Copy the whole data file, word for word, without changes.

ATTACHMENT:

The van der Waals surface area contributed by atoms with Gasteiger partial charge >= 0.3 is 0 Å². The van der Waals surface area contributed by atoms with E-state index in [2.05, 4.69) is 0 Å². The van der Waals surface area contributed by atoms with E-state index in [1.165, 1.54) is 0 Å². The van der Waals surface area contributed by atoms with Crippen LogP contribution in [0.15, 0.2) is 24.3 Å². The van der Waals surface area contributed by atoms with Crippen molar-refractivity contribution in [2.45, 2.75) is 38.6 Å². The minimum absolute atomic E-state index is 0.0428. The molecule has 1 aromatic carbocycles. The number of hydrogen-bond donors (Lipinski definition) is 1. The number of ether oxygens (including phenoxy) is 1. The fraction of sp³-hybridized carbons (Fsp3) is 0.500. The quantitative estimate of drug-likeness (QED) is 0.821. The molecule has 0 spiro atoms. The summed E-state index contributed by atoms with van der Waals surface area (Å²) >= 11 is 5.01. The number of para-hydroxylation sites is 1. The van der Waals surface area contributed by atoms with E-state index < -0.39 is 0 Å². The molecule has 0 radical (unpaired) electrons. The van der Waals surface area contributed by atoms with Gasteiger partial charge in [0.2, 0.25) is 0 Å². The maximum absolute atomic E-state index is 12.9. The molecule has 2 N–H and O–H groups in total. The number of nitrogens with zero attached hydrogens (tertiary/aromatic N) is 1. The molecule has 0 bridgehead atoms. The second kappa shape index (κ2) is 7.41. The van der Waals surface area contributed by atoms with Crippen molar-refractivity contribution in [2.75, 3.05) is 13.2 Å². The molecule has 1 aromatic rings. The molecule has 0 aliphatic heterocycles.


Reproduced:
The van der Waals surface area contributed by atoms with Gasteiger partial charge >= 0.3 is 0 Å². The van der Waals surface area contributed by atoms with E-state index in [2.05, 4.69) is 0 Å². The van der Waals surface area contributed by atoms with E-state index in [1.165, 1.54) is 0 Å². The van der Waals surface area contributed by atoms with Crippen LogP contribution in [0.15, 0.2) is 24.3 Å². The van der Waals surface area contributed by atoms with Crippen molar-refractivity contribution in [2.45, 2.75) is 38.6 Å². The minimum absolute atomic E-state index is 0.0428. The molecule has 1 aromatic carbocycles. The number of hydrogen-bond donors (Lipinski definition) is 1. The number of ether oxygens (including phenoxy) is 1. The fraction of sp³-hybridized carbons (Fsp3) is 0.500. The quantitative estimate of drug-likeness (QED) is 0.821. The molecule has 0 spiro atoms. The summed E-state index contributed by atoms with van der Waals surface area (Å²) >= 11 is 5.01. The number of para-hydroxylation sites is 1. The van der Waals surface area contributed by atoms with E-state index < -0.39 is 0 Å². The molecule has 0 radical (unpaired) electrons. The van der Waals surface area contributed by atoms with Gasteiger partial charge in [0.2, 0.25) is 0 Å². The maximum absolute atomic E-state index is 12.9. The molecule has 2 N–H and O–H groups in total. The number of nitrogens with zero attached hydrogens (tertiary/aromatic N) is 1. The molecule has 0 bridgehead atoms. The second kappa shape index (κ2) is 7.41. The van der Waals surface area contributed by atoms with Crippen molar-refractivity contribution in [2.75, 3.05) is 13.2 Å². The molecule has 1 aromatic rings. The molecule has 0 aliphatic heterocycles.